where performs componentwise (e.g., soft or hard) thresholding and is some transform, as occurs in the context of wavelet shrinkage [20], with or without cyclespinning [21]. Using to denote the derivative of , we have
(31) 
and so the Jacobian of is perfectly symmetric.
Another class of denoisers with perfectly symmetric Jacobians are those that produce MAP or MMSE optimal under some assumed prior . In the MAP case, minimizes (over ) the cost for noisy input . If we define , known as the MoreauYosida envelope of , then , as discussed in [22]. The elements in the Jacobian are therefore , and so the Jacobian matrix is symmetric. In the MMSE case, we have that for defined in (51) (see Lemma 4), and so , again implying that the Jacobian is symmetric. But it is difficult to say anything about the Jacobian symmetry of approximate MAP or MMSE denoisers.
Now let us consider the more general class of denoisers
(32) 
sometimes called “pseudolinear” [3]. For simplicity, we assume that is differentiable on . In this case, using the chain rule, we have
(33) 
and so the Jacobian is symmetric for all whenever

is symmetric ,

.
When is invariant (i.e., is linear) and symmetric, both of these conditions are satisfied. This latter case was exploited for RED in [23]. The case of nonlinear is more complicated. Although can be symmetrized (see [24, 25]), it is not clear whether the second condition will be satisfied.
IiiE Jacobian Symmetry Experiments
For denoisers that do not admit a tractable analysis, we can still evaluate the Jacobian of at numerically via
(34) 
where denotes the th column of and is small ( in our experiments). For the purpose of quantifying JS, we define the normalized error metric
(35) 
which should be nearly zero for a symmetric Jacobian.
Table I shows the average value of for different image patches^{1}^{1}1We used the center patches of the standard Barbara, Bike, Boats, Butterfly, Cameraman, Flower, Hat, House, Leaves, Lena, Parrots, Parthenon, Peppers, Plants, Raccoon, and Starfish test images, all of size . of size , using denoisers that assumed a noise variance of . The denoisers tested were the TDT from (30) with the 2D Haar wavelet transform and softthresholding, the median filter (MF) [17] with a window, nonlocal means (NLM) [4], BM3D [5], TNRD [6], and DnCNN [7]. Table I shows that the Jacobians of all but the TDT denoiser are far from symmetric.
TDT  MF  NLM  BM3D  TNRD  DnCNN  

4.11e21  1.35  0.118  0.186  0.0151  0.194 
Jacobian symmetry is a somewhat abstract construct; what we really care about is the accuracy of the RED gradient expressions (13) and (22). To assess gradient accuracy, we numerically evaluated the gradient of at using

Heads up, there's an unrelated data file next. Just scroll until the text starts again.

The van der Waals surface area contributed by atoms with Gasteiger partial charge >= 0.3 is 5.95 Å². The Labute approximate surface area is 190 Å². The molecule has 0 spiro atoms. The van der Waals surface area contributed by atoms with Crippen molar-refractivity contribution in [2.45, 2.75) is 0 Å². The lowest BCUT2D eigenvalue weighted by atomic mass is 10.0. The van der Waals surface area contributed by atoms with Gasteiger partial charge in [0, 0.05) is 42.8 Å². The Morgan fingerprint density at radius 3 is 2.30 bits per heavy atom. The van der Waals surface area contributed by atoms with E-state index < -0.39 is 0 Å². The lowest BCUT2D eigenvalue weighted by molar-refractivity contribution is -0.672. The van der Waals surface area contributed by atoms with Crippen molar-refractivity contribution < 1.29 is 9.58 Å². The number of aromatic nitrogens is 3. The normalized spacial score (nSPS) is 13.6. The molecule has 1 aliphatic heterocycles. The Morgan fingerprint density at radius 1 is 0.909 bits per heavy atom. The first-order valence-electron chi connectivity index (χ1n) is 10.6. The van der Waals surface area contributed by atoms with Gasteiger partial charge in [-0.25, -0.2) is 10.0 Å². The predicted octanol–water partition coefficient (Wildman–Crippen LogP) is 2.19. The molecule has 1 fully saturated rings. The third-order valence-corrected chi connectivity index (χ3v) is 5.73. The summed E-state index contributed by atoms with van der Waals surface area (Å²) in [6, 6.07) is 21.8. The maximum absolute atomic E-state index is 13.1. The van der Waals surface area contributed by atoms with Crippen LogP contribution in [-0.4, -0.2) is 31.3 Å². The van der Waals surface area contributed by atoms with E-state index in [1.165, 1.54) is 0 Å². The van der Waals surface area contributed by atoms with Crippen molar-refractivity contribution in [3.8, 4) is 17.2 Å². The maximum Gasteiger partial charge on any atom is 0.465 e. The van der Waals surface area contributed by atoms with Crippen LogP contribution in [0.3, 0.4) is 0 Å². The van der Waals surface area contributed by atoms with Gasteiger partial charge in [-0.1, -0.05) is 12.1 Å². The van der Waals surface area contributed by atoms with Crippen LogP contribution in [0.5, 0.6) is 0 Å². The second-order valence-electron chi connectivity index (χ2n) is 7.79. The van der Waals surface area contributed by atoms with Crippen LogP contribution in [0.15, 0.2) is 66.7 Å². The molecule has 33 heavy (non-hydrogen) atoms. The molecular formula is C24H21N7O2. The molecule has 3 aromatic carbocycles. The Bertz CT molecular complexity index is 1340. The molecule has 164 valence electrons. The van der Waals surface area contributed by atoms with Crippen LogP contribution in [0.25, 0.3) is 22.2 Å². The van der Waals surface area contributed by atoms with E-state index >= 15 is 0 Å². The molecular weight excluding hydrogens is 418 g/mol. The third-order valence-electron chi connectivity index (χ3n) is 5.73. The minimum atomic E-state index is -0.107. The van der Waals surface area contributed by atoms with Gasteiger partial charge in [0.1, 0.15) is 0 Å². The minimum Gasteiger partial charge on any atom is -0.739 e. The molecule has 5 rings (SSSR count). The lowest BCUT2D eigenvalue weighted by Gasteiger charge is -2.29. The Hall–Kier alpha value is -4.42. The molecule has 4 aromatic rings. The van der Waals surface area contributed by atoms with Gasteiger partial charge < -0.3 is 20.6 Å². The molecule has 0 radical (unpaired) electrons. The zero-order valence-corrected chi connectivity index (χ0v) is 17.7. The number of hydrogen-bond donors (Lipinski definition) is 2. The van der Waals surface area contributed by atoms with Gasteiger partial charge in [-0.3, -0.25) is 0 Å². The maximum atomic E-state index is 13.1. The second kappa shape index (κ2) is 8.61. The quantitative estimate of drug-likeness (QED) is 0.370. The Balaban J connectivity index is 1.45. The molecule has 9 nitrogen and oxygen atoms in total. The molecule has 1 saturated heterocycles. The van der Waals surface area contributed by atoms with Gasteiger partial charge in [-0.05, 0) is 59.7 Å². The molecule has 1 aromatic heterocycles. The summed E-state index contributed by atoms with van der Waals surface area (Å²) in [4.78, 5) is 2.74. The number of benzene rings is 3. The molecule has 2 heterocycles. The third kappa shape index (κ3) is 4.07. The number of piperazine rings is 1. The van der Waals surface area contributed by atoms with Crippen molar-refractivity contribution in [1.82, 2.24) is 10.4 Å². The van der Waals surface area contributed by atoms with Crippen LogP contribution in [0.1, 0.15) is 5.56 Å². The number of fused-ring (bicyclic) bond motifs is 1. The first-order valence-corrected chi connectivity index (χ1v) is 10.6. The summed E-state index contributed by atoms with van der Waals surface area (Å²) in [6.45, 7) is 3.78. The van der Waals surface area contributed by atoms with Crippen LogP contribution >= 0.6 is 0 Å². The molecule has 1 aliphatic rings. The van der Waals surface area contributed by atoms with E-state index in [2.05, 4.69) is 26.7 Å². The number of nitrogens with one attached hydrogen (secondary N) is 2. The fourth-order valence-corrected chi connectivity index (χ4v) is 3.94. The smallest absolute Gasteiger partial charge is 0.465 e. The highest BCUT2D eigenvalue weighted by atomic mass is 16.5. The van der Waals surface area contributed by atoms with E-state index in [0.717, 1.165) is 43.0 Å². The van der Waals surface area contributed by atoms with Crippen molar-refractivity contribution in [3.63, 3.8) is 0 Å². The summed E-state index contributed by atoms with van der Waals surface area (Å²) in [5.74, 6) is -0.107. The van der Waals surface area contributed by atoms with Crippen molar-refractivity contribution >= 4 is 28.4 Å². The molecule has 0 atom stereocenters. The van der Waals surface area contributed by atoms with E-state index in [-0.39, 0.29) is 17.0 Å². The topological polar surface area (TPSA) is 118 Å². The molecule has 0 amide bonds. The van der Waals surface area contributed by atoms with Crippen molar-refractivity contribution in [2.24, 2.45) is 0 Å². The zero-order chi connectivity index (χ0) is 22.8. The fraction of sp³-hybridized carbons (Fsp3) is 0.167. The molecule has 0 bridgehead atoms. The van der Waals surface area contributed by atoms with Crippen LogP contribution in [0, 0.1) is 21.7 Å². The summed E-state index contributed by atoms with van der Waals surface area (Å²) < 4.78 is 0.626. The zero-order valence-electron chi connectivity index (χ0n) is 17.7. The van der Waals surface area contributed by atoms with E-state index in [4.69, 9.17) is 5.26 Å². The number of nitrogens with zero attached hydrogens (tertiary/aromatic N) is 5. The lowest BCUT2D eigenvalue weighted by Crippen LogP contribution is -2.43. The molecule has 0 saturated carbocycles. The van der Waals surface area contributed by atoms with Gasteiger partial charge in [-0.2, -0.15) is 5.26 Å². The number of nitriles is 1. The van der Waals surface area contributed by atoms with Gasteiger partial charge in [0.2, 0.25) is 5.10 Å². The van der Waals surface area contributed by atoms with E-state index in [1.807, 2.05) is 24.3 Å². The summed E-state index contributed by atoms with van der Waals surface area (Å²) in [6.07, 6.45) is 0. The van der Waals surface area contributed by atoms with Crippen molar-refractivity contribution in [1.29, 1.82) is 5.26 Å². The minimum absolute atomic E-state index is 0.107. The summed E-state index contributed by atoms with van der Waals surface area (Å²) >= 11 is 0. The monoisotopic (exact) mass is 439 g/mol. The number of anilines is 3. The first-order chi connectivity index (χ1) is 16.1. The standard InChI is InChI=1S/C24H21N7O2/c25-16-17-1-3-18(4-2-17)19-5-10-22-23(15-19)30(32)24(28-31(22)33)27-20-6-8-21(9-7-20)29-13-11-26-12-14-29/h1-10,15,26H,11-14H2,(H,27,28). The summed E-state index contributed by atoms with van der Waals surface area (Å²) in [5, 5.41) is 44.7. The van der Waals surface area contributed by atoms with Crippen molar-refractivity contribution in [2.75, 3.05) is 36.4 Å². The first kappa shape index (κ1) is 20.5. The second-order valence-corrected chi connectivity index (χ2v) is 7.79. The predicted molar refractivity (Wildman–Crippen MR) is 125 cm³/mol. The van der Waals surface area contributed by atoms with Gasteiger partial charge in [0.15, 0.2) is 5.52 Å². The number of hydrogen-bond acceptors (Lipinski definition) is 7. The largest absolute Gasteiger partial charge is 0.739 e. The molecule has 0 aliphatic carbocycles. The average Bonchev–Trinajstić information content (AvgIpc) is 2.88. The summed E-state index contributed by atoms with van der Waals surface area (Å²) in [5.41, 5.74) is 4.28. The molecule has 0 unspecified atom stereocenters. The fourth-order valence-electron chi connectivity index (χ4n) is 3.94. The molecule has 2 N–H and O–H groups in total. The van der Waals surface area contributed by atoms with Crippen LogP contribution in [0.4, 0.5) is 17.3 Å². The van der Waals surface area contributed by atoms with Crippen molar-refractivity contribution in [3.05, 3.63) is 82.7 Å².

(36) 
and compared the result to the analytical expressions (13) and (22). Table II reports the normalized gradient error
(37) 
for the same , images, and denoisers used in Table I. The results in Table II show that, for all tested denoisers, the numerical gradient closely matches the analytical expression for from (22), but not that from (13). The mismatch between and from (13) is partly due to insufficient JS and partly due to insufficient LH, as we establish below.
IiiF Local Homogeneity Experiments
Recall that the TDT denoiser has a symmetric Jacobian, both theoretically and empirically. Yet Table II reports a disagreement between the expressions (13) and (22) for TDT. We now show that this disagreement is due to insufficient local homogeneity (LH).
To do this, we introduce yet another RED gradient expression,
(38) 
which results from combining (22) with Lemma 1. Here, indicates that (38) holds under LH. In contrast, the gradient expression (13) holds under both LH and Jacobian symmetry, while the gradient expression (22) holds in general (i.e., even in the absence of LH and/or Jacobian symmetry). We also introduce two normalized error metrics for LH,
(39)  
(40) 
which should both be nearly zero for LH . Note that quantifies LH according to definition (12) and closely matches the numerical analysis of LH in [1]. Meanwhile, quantifies LH according to Lemma 1 and to how LH is used in the gradient expressions (13) and (38).
TDT  MF  NLM  BM3D  TNRD  DnCNN  

7.99e10  0  5.60e9  1.52e13  5.09e10  2.06e9  
4.10e4  2.14e15  5.63e3  0.214  2.60e4  8.02e3 
The middle row of Table II reports the average gradient error of the gradient expression (38), and Table III reports average LH error for the metrics and . There we see that the average error is small for all denoisers, consistent with the experiments in [1]. But the average error is several orders of magnitude larger (for all but the MF denoiser). As discussed below, these seemingly small imperfections in LH have a significant effect on the RED gradient expressions (13) and (38).
Starting with the TDT denoiser, Table II shows that the gradient error on (38) is large, which can only be caused by insufficient LH. The insufficient LH is confirmed in Table III, which shows that the value of for TDT is nonnegligible, especially in comparison to the value for MF.
Continuing with the MF denoiser, Table I indicates that its Jacobian is far from symmetric, while Table III indicates that it is LH. The gradient results in Table II are consistent with these behaviors: the expression (38) is accurate on account of LH being satisfied, but the expression (13) is inaccurate on account of a lack in JS.
The results for the remaining denoisers NLM, BM3D, TNRD, and BM3D show a common trend: they have nontrivial levels of both JS error (see Table I) and LH error (see Table III). As a result, the gradient expressions (13) and (38) are both inaccurate (see Table II).
In conclusion, the experiments in this section show that the RED gradient expressions (13) and (38) are very sensitive to small imperfections in LH. Although the experiments in [1] suggested that many popular image denoisers are approximately LH, our experiments suggest that their levels of LH are insufficient to maintain the accuracy of the RED gradient expressions (13) and (38).
IiiG Example REDSD Trajectory
We now provide an example of how the RED algorithms from [1] do not necessarily minimize the variational objective .